This poor girl had the worst case of head lice I have ever seen. This is what the “nits” (eggs) look like, but I actually saw a couple of live adult lice. The poor kid and her mom were frustrated because they couldn’t get the dandruff off of her hair.
After we discharged them, everyone in the ER had itching fits. One person would itch their head, someone else would see them and say “stop it!” Before long everyone was itching their heads. Then everyone had to check each other’s scalps like a bunch of little monkeys to make sure that none of the lice had jumped from the room to a passerby to the nursing station, crawled up someone’s sleeve, and secretly attached to their scalp. A real-life example of the term “nit-picking”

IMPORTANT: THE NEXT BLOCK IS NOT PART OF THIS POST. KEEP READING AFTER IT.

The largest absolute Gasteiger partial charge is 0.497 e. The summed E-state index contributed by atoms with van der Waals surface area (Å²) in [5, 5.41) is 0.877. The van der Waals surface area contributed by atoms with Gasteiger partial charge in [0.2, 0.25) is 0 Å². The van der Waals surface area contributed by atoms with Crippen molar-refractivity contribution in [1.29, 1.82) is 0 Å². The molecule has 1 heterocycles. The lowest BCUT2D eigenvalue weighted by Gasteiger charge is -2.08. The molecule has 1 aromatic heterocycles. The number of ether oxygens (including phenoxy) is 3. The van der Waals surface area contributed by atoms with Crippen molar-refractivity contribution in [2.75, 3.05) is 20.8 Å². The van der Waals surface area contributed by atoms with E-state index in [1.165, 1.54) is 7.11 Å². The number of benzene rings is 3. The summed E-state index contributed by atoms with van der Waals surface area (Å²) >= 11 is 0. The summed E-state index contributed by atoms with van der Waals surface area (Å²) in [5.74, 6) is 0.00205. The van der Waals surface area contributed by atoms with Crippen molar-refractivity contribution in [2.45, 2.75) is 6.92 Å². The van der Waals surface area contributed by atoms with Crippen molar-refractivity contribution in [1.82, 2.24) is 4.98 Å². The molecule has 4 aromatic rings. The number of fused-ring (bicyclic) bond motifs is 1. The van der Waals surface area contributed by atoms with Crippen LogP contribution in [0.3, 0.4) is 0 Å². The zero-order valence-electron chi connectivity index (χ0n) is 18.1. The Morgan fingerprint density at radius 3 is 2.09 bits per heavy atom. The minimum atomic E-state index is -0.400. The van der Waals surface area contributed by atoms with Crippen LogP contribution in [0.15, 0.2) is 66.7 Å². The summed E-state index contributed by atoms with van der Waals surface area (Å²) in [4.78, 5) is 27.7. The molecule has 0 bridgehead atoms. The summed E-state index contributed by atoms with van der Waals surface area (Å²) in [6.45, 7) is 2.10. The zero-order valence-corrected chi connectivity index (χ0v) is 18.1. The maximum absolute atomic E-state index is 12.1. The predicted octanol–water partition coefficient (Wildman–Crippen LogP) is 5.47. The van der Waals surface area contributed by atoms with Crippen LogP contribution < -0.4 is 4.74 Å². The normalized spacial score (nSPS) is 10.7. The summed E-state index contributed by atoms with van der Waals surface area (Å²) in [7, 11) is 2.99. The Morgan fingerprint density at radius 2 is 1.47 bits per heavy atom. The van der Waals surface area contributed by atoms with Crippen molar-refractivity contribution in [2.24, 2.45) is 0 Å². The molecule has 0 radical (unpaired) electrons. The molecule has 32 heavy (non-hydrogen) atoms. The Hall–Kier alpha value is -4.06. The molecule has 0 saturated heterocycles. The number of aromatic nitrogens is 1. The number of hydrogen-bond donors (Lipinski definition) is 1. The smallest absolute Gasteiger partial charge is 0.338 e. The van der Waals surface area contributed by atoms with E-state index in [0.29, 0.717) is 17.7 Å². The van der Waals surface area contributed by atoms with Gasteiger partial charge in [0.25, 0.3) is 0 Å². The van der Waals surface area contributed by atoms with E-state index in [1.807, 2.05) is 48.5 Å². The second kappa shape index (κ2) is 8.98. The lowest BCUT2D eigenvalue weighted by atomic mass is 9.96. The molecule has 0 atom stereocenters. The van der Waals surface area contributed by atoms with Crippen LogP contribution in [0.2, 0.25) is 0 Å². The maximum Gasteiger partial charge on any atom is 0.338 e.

(picture credit to http://blog.erck.org/?cat=21)
How to treat lice?
Most medications don’t kill the “nits,” they only kill the mature “hatched” lice, which aren’t much bigger than the nits, but are harder to see. The live lice are slow-moving and about the size of a sesame seed. Medications therefore have to be reapplied in seven days to get all of the lice that have hatched since the last treatment. You have to comb through the hair with a fine-toothed comb to remove all of the nits from the hair shafts.
Wash clothes and bedding covers in hot water and vacuum the house and you should be fine.
For a guide from the CDC on treating head lice, click here. A good Wikipedia article on head lice is here.
Now stop itching.